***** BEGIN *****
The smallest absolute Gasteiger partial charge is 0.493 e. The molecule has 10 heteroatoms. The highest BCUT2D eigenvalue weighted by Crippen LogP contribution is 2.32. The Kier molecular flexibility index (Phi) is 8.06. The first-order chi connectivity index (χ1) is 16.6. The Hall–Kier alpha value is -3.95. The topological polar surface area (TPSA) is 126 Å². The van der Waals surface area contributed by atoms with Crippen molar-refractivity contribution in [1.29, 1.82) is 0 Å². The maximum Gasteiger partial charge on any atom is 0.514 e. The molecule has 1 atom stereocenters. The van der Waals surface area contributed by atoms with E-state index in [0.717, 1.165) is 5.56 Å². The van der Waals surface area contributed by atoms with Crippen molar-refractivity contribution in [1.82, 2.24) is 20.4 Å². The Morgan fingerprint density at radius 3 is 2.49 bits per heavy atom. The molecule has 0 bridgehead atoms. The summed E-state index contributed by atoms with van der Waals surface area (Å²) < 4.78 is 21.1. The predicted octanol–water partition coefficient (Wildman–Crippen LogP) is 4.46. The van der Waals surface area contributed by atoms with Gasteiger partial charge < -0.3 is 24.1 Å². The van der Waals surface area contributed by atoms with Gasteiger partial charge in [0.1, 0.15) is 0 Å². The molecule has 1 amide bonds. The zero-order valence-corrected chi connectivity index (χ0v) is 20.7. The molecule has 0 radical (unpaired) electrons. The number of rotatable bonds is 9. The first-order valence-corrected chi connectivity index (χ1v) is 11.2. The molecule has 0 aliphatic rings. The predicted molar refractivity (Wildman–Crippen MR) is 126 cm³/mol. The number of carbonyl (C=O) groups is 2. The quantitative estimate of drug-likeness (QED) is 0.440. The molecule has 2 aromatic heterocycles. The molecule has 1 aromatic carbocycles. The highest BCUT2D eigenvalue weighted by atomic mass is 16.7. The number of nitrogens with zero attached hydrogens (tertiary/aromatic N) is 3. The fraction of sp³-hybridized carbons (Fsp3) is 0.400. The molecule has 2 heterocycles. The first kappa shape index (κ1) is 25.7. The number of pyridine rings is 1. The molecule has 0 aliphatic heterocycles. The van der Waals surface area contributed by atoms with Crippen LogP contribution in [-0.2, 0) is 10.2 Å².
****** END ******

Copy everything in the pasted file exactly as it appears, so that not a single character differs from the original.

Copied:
The smallest absolute Gasteiger partial charge is 0.493 e. The molecule has 10 heteroatoms. The highest BCUT2D eigenvalue weighted by Crippen LogP contribution is 2.32. The Kier molecular flexibility index (Phi) is 8.06. The first-order chi connectivity index (χ1) is 16.6. The Hall–Kier alpha value is -3.95. The topological polar surface area (TPSA) is 126 Å². The van der Waals surface area contributed by atoms with Crippen molar-refractivity contribution in [1.29, 1.82) is 0 Å². The maximum Gasteiger partial charge on any atom is 0.514 e. The molecule has 1 atom stereocenters. The van der Waals surface area contributed by atoms with E-state index in [0.717, 1.165) is 5.56 Å². The van der Waals surface area contributed by atoms with Crippen molar-refractivity contribution in [1.82, 2.24) is 20.4 Å². The Morgan fingerprint density at radius 3 is 2.49 bits per heavy atom. The molecule has 0 bridgehead atoms. The summed E-state index contributed by atoms with van der Waals surface area (Å²) < 4.78 is 21.1. The predicted octanol–water partition coefficient (Wildman–Crippen LogP) is 4.46. The van der Waals surface area contributed by atoms with Gasteiger partial charge < -0.3 is 24.1 Å². The van der Waals surface area contributed by atoms with Gasteiger partial charge in [0.1, 0.15) is 0 Å². The molecule has 1 amide bonds. The zero-order valence-corrected chi connectivity index (χ0v) is 20.7. The molecule has 0 radical (unpaired) electrons. The number of rotatable bonds is 9. The first-order valence-corrected chi connectivity index (χ1v) is 11.2. The molecule has 0 aliphatic rings. The predicted molar refractivity (Wildman–Crippen MR) is 126 cm³/mol. The number of carbonyl (C=O) groups is 2. The quantitative estimate of drug-likeness (QED) is 0.440. The molecule has 2 aromatic heterocycles. The molecule has 1 aromatic carbocycles. The highest BCUT2D eigenvalue weighted by atomic mass is 16.7. The number of nitrogens with zero attached hydrogens (tertiary/aromatic N) is 3. The fraction of sp³-hybridized carbons (Fsp3) is 0.400. The molecule has 2 heterocycles. The first kappa shape index (κ1) is 25.7. The number of pyridine rings is 1. The molecule has 0 aliphatic heterocycles. The van der Waals surface area contributed by atoms with Crippen LogP contribution in [-0.2, 0) is 10.2 Å².